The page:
Being thus destitute of all religious control, these people have, to use Matonabbee's own words, "nothing to do but consult their own interest, inclinations, and passions; and to pass through this world with as much ease and contentment as possible, without any hopes of reward, or painful fear of punishment, in the next." In this state of mind they are, when in prosperity, the happiest of mortals; for nothing but personal or family calamities can disturb their tranquillity, while misfortunes of the lesser kind sit light on them. Like most other uncivilized people, they bear bodily pain with great fortitude, though in that respect I cannot think them equal to the Southern Indians.
Old age is the greatest calamity that can befal a Northern Indian; for when he is past labour, he is neglected, and treated with great disrespect, even by his own children. They not only serve him last at meals, but generally give him the coarsest and worst of the victuals: and such of the skins as they do not chuse to wear, are made up in the clumsiest manner into clothing for their aged parents; who, as they had, in all probability, treated their fathers and mothers with the same neglect, in their turns, submitted patiently to their lot, even without a murmur, knowing it to be the common misfortune attendant on old age; so that they may be said to wait patiently for the melancholy hour when, being no longer capable of walking, they are to be left alone, to starve, and perish for want. This, however shocking and unnatural it may appear, is nevertheless so common, that, among those people, one half at least of the aged persons of both sexes absolutely die in this miserable condition.
The Northern Indians call the Aurora Borealis, Ed-thin; that is, Deer: and when that meteor is very bright, they say that deer is plentiful in that part of the atmosphere; but they have never yet extended their ideas so far as to entertain hopes of tasting those celestial animals.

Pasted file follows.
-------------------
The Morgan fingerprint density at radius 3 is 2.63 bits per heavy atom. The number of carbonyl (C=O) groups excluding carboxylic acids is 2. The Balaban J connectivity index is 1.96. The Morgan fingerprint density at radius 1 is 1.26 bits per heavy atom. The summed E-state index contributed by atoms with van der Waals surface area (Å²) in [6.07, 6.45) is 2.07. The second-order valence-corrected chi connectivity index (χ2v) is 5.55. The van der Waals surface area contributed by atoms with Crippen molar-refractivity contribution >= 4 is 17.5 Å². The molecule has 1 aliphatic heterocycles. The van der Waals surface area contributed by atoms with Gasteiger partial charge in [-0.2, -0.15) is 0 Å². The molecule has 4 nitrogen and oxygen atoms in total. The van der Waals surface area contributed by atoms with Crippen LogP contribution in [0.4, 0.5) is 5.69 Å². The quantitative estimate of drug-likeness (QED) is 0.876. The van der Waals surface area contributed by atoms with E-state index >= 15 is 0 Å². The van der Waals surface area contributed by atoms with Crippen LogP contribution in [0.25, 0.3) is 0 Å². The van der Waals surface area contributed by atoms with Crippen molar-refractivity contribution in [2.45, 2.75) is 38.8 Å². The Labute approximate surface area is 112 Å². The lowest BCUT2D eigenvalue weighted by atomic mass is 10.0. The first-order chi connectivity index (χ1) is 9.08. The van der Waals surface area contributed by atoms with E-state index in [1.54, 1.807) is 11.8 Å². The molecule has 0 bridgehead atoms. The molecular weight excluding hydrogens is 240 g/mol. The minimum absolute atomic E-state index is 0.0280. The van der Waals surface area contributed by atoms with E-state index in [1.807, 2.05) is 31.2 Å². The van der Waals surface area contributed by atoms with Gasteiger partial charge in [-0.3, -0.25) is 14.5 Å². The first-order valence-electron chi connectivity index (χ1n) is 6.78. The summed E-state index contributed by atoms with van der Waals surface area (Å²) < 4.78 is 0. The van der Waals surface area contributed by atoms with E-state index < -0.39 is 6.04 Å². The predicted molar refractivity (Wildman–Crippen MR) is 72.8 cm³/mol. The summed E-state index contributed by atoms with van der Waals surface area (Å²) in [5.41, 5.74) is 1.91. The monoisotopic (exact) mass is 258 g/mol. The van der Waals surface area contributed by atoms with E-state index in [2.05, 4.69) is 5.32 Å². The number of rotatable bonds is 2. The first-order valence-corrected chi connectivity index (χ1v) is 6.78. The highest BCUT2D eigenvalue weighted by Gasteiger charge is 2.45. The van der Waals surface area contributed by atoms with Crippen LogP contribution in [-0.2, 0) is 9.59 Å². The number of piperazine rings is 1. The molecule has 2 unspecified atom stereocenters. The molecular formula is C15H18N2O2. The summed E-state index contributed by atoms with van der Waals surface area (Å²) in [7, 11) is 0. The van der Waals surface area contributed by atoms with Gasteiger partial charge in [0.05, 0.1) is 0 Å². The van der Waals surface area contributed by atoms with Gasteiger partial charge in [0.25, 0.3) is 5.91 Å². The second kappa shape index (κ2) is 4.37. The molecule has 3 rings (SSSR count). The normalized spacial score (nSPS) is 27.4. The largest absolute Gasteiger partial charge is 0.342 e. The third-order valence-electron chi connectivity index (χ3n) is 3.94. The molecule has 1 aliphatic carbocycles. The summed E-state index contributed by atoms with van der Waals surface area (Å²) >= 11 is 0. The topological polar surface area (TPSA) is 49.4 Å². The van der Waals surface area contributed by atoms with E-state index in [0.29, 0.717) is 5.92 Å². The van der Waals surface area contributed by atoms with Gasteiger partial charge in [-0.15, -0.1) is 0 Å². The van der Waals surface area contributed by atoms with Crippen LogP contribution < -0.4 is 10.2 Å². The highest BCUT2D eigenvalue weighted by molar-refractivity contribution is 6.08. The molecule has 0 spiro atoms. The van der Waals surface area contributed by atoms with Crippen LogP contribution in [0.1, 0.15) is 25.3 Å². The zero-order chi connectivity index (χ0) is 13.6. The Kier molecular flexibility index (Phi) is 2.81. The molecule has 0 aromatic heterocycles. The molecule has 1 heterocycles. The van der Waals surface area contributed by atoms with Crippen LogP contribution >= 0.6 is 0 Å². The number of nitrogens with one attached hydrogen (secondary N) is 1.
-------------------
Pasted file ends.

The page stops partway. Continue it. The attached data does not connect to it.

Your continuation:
Beside this silly notion, they are very superstitious with respect to the existence of several kinds of fairies, called by them Nant-e-na, whom they frequently say they see, and who are supposed by them to inhabit the different elements of earth, sea, and air, according to their several qualities. To one or other of those fairies they usually attribute any change in their circumstances, either for the better or worse; and as they are led into this way of thinking entirely by the art of the conjurors, there is no such thing as any general mode of belief; for those jugglers differ so much from each other in their accounts of these beings, that those who believe any thing they say, have little to do but change their opinions according to the will and caprice of the conjuror, who is almost daily relating some new whim, or extraordinary event, which, he says, has been revealed to him in a dream, or by some of his favourite fairies, when on a hunting excursion.
January 1, 1793
The Vegetarian Crusade
Founder of the Bible Christians Church, William Cowherd, joined the Swedenborgian New Jerusalem Church in Manchester in 1793 and embraced the politics of Christian spiritualism, pacificism, and meatless dietetics.
The Bible Christians migrating to Philadelphia did so with the full support of the movement’s founder, William Cowherd, who preached that it was only possible to live an authentic religious life in an agricultural society.
In 1793, Cowherd, tired of the sectarian quibbles and professional jealousies that seemed to pervade Anglicanism, left his pulpit and became the spiritual leader of the Swedenborgian New Jerusalem Church in Manchester. He embraced the radical politics of the movement, including its Christian spiritualism, pacifi st worldview, and meatless dietetics. Cowherd quickly realized, however, that even the Swedenborgians were affl icted by interpersonal conflict and power plays. Infl uenced by the radical politics of Thomas Paine and William Godwin, Cowherd decided to start his own movement. At the heart of the Bible Christian Church were three guiding principles: temperance, pacifism, and a meatless diet. In the early years of the nineteenth century, Cowherd’s church grew, primarily drawing members of Manchester’s working class with the promise of salvation for their souls and free vegetable soup for their stomachs.